No shade intended on tech journalists, but one of the things I had come to relish about arts journalism in the age of the smartphone was the chance it gave me to get away from the ubiquitous screens that have threatened to turn our private spaces into Wall-E and our public spaces into Blade Runner, and to write about things in the actual world.
Well, now and for the foreseeable future, our worlds have shrunk, and we’re all tech journalists of a kind, as performance and narrative is mediated through the same computer screen I am typing on right now, with the occasional break for a Netflix show on a smart TV or a Sarah Cooper video on my phone.
Each week I do this, there seems to be a discernible trend of sorts. This week it’s short-play festivals, some of which have already kicked off. No time to waste—read on and click on what you like.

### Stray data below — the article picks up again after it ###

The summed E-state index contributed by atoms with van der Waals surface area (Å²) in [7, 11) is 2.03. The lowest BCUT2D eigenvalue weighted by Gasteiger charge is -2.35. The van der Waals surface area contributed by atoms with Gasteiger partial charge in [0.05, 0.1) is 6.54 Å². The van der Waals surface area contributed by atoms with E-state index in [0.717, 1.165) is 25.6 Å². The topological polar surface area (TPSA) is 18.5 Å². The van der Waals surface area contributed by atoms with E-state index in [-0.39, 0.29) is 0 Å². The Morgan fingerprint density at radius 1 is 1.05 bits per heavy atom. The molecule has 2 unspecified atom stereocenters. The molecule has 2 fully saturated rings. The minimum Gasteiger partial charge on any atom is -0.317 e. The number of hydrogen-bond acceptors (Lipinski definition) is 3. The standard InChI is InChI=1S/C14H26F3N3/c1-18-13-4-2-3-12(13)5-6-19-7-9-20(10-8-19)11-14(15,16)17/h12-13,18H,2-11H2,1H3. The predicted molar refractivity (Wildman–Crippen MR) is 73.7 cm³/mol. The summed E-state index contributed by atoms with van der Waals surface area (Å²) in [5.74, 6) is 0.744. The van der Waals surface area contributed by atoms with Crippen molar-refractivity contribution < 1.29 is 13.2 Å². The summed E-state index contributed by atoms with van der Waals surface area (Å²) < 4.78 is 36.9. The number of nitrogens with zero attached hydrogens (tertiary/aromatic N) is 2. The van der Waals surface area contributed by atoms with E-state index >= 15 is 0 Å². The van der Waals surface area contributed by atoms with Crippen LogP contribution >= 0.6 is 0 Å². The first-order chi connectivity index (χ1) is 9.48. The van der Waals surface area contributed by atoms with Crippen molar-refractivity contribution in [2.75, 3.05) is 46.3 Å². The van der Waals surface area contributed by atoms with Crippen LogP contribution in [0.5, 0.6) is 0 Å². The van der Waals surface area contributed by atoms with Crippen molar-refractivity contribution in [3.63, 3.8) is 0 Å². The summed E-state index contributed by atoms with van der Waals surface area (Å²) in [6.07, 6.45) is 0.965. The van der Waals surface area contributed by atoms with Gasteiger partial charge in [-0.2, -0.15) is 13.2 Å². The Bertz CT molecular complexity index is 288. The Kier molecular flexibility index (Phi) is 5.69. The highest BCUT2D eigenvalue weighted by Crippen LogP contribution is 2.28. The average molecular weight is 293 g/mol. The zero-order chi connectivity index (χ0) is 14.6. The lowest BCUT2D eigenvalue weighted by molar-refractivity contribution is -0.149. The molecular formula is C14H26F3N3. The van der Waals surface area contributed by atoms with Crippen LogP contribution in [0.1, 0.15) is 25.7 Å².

The 11th edition of one of the nation’s preemiment Black theatre incubators, the Fire This Time Festival, is already burning, with the spark lit on Aug. 2, James Baldwin’s birthday (his influential 1963 book The Fire Next Time inspired the festival’s name), and new 10-minute plays, recently filmed at Off-Off-Broadway’s Kraine Theatre, being released each day at 10 a.m. EST through Aug. 8. Unveiled so far are If Men Were Flowers, Jay Mazyck’s meditation on a softer side of masculinity, and Deneen Reynolds-Knott, Antepartum, about three women facing the broken expectations of their birth plans, two women find respite together. Next, on Tues., Aug. 4 at 10 a.m. EST, Mario (Mars) Wolfe’s Wish I Could P. (Pay It No Mind), a sort of fractured fairy tale; Wed., Aug. 5, at 10 a.m EST, Natyna Bean’s Assumed Positions, which invites to question how well we know those we love; Thurs., Aug. 6 at 10 a.m. EST, Tyler English-Beckwith’s Maya and Rivers, about two lovebirds fleeing a dying planet to rendezvous on the moon; Fri., Aug. 7 at 10 a.m. EST, Cyrus Aaron’s Panopticon, in which two middle-aged Bed Stuy residents reflect on changes in their neighborhood; and Sat., Aug. 8 at 10 a.m. EST, Niccolo Aeed’s One Morning Soon, which follows a new religion as it grows and changes. (All seven plays will keep streaming on the ALL ARTS streaming app, also here on YouTube).